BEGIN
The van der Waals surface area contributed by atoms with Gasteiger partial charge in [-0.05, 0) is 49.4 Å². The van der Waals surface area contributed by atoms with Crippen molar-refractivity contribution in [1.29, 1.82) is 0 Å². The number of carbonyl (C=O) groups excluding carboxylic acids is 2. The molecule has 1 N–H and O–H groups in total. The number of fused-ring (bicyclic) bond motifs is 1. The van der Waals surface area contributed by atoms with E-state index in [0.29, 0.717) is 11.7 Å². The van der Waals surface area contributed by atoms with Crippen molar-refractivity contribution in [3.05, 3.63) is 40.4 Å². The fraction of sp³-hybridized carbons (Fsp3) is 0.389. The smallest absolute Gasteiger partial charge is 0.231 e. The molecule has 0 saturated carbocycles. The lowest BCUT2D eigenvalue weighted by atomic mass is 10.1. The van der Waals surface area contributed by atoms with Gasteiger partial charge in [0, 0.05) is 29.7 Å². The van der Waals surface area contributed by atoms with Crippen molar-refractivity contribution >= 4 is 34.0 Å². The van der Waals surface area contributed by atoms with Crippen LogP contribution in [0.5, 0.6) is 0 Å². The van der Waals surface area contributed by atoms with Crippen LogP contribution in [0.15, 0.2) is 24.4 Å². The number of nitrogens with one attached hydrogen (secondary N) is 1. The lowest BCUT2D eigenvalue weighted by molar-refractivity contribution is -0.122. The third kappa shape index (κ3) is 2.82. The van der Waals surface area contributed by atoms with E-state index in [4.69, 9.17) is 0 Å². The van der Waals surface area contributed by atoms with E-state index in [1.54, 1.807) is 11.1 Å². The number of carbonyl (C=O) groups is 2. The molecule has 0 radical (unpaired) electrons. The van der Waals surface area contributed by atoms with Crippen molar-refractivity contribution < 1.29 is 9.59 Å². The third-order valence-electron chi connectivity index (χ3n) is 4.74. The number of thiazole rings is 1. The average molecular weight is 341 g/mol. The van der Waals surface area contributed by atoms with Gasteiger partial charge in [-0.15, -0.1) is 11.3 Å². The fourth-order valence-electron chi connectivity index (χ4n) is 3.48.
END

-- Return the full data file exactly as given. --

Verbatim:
The van der Waals surface area contributed by atoms with Gasteiger partial charge in [-0.05, 0) is 49.4 Å². The van der Waals surface area contributed by atoms with Crippen molar-refractivity contribution in [1.29, 1.82) is 0 Å². The number of carbonyl (C=O) groups excluding carboxylic acids is 2. The molecule has 1 N–H and O–H groups in total. The number of fused-ring (bicyclic) bond motifs is 1. The van der Waals surface area contributed by atoms with E-state index in [0.29, 0.717) is 11.7 Å². The van der Waals surface area contributed by atoms with Crippen molar-refractivity contribution in [3.05, 3.63) is 40.4 Å². The fraction of sp³-hybridized carbons (Fsp3) is 0.389. The smallest absolute Gasteiger partial charge is 0.231 e. The molecule has 0 saturated carbocycles. The lowest BCUT2D eigenvalue weighted by atomic mass is 10.1. The van der Waals surface area contributed by atoms with Gasteiger partial charge in [0, 0.05) is 29.7 Å². The van der Waals surface area contributed by atoms with Crippen molar-refractivity contribution >= 4 is 34.0 Å². The van der Waals surface area contributed by atoms with Crippen LogP contribution in [0.5, 0.6) is 0 Å². The van der Waals surface area contributed by atoms with Crippen LogP contribution in [0.15, 0.2) is 24.4 Å². The number of nitrogens with one attached hydrogen (secondary N) is 1. The lowest BCUT2D eigenvalue weighted by molar-refractivity contribution is -0.122. The third kappa shape index (κ3) is 2.82. The van der Waals surface area contributed by atoms with E-state index in [4.69, 9.17) is 0 Å². The van der Waals surface area contributed by atoms with E-state index in [1.54, 1.807) is 11.1 Å². The number of carbonyl (C=O) groups is 2. The molecule has 0 radical (unpaired) electrons. The van der Waals surface area contributed by atoms with Crippen molar-refractivity contribution < 1.29 is 9.59 Å². The third-order valence-electron chi connectivity index (χ3n) is 4.74. The number of thiazole rings is 1. The average molecular weight is 341 g/mol. The van der Waals surface area contributed by atoms with Gasteiger partial charge in [-0.15, -0.1) is 11.3 Å². The fourth-order valence-electron chi connectivity index (χ4n) is 3.48.